Frickin’ awesome!

Not all charities are created equal—or offer equal benefits to the giver. I suppose it feels a little depressing to read this sort of blunt analysis, but calling it what is is probably a good first step in both considering less-self-interested realms of generosity and service—and in recognizing and celebrating the goodness and possibility, such as they are, of cultural places and spaces like the Frick museum.

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Nonetheless, a few months ago I became a ”Young Fellow” at the Frick museum ($500 per year; “all but $340 is tax deductible”). I’ll admit I felt slightly ambivalent about it. As much as I enjoy going to museums and sincerely believe they help to make the world a better place, giving to them is not quite on a par with giving to a cancer hospital. Cultural institutions are a luxury in our society. Surely there are more pressing concerns.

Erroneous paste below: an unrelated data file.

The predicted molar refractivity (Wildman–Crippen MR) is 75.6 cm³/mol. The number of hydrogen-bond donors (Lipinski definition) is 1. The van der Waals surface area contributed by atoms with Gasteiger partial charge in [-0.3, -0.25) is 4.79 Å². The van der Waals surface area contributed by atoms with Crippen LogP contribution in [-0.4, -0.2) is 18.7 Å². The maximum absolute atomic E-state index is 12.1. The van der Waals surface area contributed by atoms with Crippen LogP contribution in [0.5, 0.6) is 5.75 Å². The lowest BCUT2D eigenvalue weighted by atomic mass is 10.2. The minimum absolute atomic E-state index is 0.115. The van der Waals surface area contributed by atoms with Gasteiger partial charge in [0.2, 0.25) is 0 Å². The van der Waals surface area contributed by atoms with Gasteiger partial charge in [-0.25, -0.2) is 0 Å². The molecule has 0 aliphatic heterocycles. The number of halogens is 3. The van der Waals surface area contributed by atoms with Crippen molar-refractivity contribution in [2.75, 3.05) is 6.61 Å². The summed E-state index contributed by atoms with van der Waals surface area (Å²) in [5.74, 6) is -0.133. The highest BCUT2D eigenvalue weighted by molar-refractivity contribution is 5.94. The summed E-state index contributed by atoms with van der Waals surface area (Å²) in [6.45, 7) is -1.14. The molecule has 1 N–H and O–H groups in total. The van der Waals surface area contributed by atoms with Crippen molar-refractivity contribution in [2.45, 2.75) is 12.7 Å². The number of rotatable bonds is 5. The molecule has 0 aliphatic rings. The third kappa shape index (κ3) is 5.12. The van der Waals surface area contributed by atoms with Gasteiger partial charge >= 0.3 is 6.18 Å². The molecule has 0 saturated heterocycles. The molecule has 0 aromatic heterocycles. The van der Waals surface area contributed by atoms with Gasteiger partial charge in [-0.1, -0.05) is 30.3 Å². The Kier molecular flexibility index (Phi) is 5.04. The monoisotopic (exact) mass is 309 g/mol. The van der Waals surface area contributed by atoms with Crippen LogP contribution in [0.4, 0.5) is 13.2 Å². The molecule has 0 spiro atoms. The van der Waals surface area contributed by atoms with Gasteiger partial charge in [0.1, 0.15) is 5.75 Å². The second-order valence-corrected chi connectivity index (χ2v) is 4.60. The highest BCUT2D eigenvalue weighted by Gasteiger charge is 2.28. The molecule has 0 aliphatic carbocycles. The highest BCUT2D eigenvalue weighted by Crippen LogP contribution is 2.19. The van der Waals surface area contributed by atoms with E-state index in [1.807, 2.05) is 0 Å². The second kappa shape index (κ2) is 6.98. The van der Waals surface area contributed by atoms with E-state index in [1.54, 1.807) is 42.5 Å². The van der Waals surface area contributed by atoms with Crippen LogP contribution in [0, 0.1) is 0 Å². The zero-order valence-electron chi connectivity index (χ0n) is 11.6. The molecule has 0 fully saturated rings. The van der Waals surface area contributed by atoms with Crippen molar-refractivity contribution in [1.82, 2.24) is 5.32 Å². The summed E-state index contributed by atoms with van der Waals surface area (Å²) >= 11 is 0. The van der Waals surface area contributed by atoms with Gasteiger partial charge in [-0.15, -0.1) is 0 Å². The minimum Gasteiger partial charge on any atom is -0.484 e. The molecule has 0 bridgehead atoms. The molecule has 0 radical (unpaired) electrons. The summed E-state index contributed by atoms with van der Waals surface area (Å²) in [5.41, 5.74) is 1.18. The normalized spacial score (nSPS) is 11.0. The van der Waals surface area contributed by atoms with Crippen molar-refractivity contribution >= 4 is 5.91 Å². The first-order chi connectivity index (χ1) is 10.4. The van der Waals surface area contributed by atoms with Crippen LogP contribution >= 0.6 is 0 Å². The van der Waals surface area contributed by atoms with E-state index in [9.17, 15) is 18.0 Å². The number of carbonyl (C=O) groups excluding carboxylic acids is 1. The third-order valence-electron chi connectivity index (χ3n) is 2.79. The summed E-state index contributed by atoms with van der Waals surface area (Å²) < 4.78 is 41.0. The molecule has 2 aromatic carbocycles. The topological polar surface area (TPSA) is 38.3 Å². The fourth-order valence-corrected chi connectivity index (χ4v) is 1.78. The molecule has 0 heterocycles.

My agenda was to join an organisation that promotes community. In my research, I found that cultural institutions have a monopoly on providing frequent, affordable events that also, frankly, seem fun. My hard-earned, limited income could instead go toward feeding starving children in Africa, which is surely a worthier cause than maintaining the art collection of an old mansion on Fifth Avenue. But starving children do not provide fun parties. Point: museum.


from “Partying for Charity,” by Allison Schrager, More Intelligent Life, 12 November 2008 :: via NYTimes.com Ideas blog

Originally published at culture-making.com.

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